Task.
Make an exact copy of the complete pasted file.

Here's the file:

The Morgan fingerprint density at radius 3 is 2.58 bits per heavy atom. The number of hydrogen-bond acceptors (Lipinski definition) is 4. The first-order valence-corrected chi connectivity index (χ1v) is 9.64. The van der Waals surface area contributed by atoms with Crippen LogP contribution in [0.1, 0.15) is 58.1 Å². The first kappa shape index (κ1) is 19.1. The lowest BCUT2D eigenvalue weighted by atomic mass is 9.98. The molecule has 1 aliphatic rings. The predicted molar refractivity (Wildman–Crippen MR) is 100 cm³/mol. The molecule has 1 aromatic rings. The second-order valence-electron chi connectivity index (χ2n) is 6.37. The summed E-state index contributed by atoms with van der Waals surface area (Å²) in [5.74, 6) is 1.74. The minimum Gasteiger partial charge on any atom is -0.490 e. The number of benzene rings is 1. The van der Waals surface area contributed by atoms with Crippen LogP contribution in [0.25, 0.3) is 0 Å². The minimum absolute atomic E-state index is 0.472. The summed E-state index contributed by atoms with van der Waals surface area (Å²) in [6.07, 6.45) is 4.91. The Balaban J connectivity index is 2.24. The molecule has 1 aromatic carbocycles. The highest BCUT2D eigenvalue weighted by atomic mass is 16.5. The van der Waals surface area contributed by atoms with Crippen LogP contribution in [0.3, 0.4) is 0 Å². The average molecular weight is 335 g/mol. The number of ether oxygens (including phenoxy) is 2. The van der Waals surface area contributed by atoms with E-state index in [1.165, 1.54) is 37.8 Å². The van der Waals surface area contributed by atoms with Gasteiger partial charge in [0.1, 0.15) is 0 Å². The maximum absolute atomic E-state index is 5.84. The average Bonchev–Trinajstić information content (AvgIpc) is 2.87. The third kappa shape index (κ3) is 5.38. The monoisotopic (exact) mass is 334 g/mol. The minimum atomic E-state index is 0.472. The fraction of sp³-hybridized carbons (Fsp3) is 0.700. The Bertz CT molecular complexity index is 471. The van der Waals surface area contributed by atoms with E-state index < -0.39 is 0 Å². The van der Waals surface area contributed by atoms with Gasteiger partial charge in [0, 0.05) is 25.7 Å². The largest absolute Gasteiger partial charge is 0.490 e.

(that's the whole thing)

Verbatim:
The Morgan fingerprint density at radius 3 is 2.58 bits per heavy atom. The number of hydrogen-bond acceptors (Lipinski definition) is 4. The first-order valence-corrected chi connectivity index (χ1v) is 9.64. The van der Waals surface area contributed by atoms with Crippen LogP contribution in [0.1, 0.15) is 58.1 Å². The first kappa shape index (κ1) is 19.1. The lowest BCUT2D eigenvalue weighted by atomic mass is 9.98. The molecule has 1 aliphatic rings. The predicted molar refractivity (Wildman–Crippen MR) is 100 cm³/mol. The molecule has 1 aromatic rings. The second-order valence-electron chi connectivity index (χ2n) is 6.37. The summed E-state index contributed by atoms with van der Waals surface area (Å²) in [5.74, 6) is 1.74. The minimum Gasteiger partial charge on any atom is -0.490 e. The number of benzene rings is 1. The van der Waals surface area contributed by atoms with Crippen LogP contribution in [0.25, 0.3) is 0 Å². The minimum absolute atomic E-state index is 0.472. The summed E-state index contributed by atoms with van der Waals surface area (Å²) in [6.07, 6.45) is 4.91. The Balaban J connectivity index is 2.24. The molecule has 1 aromatic carbocycles. The highest BCUT2D eigenvalue weighted by atomic mass is 16.5. The van der Waals surface area contributed by atoms with Crippen LogP contribution in [0.3, 0.4) is 0 Å². The average molecular weight is 335 g/mol. The number of ether oxygens (including phenoxy) is 2. The van der Waals surface area contributed by atoms with E-state index in [1.165, 1.54) is 37.8 Å². The van der Waals surface area contributed by atoms with Gasteiger partial charge in [0.1, 0.15) is 0 Å². The maximum absolute atomic E-state index is 5.84. The average Bonchev–Trinajstić information content (AvgIpc) is 2.87. The third kappa shape index (κ3) is 5.38. The monoisotopic (exact) mass is 334 g/mol. The minimum atomic E-state index is 0.472. The fraction of sp³-hybridized carbons (Fsp3) is 0.700. The Bertz CT molecular complexity index is 471. The van der Waals surface area contributed by atoms with E-state index < -0.39 is 0 Å². The van der Waals surface area contributed by atoms with Gasteiger partial charge in [0, 0.05) is 25.7 Å². The largest absolute Gasteiger partial charge is 0.490 e.